They may originate from some nonsense, hilarious idea, or just anything that piqued our interest while taking a walk and made us stop, like the graffiti and the handrails.
Staging could mean simply asking to linger in a particular position for a few seconds more, just to freeze in a picture a captivating moment, like the one in the pub garden. Sometimes, when we set up these scenes, it feels that time stops, just like in old Hollywood musical films: a couple of characters are walking down the street and everything changes when suddenly a dialogue line becomes a song, and from a moment to another they are both dancing cheerfully over a delightful set, as if they had stepped into a dream or passed through a magic portal.
Indeed, it amazes me to notice how the presence of a camera can awesomely transform a moment, as without it we certainly wouldn’t have experienced that specific place and situation in the same way. From recreating a pose we have seen on a revered painting, to evoking a film scene triggered by some spark of memory, it is the camera that invites us to fantasize, to find some level of grace and enchantment in the banality of everyday life, allowing us to immortalize it in a photograph.
What is in a portrait?
Different contexts are depicted in this series: leisure time spent in parks and pubs; mundane or more intimate domestic scenes; nightlife and dancing; traveling abroad and the laziness of summer holidays; eating out in restaurants, and so on; and although these images were not particularly elaborated or planned in advance, I would say that they are, along with faithful representations of Filipa’s physical features, a genuine reflection of her inner self, which I believe are both essential components of what makes a good portrait.
People often tend to be defensive, assuming a rigid, protective body language the less confident and uneasy they feel in the presence of a photographer, resulting occasionally in bland, soulless portraits.
Closeness and confidence were thus crucial in the making of these photos; me and Filipa, over the years, the better we got to know each other, the easier it became to read and understand each gesture or expression, therefore, the more comfortable we started to feel in front and behind a camera.
There is, however, a key element, one that stands above all in the effectiveness of this peculiar correlation photographer-sitter, and that is undoubtedly the element of love and affection. For mutual devotion could naturally set up a peaceful, ethereal atmosphere, and at once, the inspiration and obstinacy that moved me has always been a passionate one.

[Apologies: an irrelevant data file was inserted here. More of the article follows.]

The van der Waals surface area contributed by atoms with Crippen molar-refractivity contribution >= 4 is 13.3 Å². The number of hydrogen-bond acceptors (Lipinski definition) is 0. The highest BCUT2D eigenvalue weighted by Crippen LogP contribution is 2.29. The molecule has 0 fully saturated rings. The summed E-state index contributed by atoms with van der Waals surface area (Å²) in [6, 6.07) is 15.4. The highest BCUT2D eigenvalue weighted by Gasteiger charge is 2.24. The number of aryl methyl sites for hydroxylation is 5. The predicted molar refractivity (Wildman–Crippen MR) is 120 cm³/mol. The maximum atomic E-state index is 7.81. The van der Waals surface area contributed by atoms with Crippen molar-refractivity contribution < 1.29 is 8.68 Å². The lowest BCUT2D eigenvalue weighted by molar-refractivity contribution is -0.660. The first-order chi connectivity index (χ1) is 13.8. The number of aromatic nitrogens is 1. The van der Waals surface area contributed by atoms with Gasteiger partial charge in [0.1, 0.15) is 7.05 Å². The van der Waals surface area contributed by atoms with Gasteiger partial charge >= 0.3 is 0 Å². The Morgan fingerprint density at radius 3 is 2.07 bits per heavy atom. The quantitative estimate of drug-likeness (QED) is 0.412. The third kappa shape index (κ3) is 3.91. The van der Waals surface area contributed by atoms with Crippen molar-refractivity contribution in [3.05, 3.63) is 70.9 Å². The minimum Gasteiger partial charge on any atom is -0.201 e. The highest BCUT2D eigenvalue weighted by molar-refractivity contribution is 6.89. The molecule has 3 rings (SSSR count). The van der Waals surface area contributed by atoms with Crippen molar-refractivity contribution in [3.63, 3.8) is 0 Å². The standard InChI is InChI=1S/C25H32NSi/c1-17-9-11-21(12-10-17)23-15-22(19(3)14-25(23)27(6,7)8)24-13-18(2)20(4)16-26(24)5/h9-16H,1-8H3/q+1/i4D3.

From there, it is easier to discern that hoped-for moment when the soul of the portrayed charmingly reveals, often through the eyes, and that is the right moment to press the shutter.
Everything connects and evolves
I then identified in these portraits, some of the pivotal attributes of earlier projects, either on a certain way of composing and framing, or for a serene, somehow melancholic mood observed in the embracing atmosphere.
Finally, I perceived an inherent theatricality and density resonants of my beloved crime dramas of the film noir era.
Meanwhile, I had people saying that some pictures resembled frames from a Nouvelle Vague film. It could be for some mannerisms or affectation in Filipa’s poses here and there, but looking better, apart from the occasional evocation, I think that cinematic aura is present in a subdued manner, most likely an instinctive expression of a wider spectrum of assimilated classic references that popped up while setting up the scenes.
Moreover, black and white photography film itself, and the ensuing editing process certainly help to establish those connections. Something similar happened later with my photos of musicians, where unconsciously, an eighties British indie style or mood is recurrently evoked.
Even if by its emotional nature this is a quite intimate and personal series, I was glad to have gathered what I think is a coherent body of work from a previous, random group of photographs. Once again, I realised that the creative process, as a path towards something new and reviving, could often wander and evolve in an unpredictable, aleatory way.
Lately, moved by the enthusiasm and pleasure that I had on the making and assembling of Filipa’s portraits, I gradually started to look for more opportunities to photograph people, music bands in particular. Now I tend to do it in a more planned, professional way. It has been a fascinating process to observe, understand and depict someone’s psychological traits, and in the case of bands, to do the research, listening to the music and studying the lyrics before the location scouting for the photo shoot.
In the end, achieving truthful and interesting portraits without compromising my own aesthetic identity is a plus and an exciting challenge. I think that perhaps the best compliment I can get is something like: ‘I could have guessed, without even knowing, that this photo was yours”.
You can follow my work here:
My website: https://fernando-martins.com
Filipa also photographs: https://www.instagram.com/f.c.photostudio/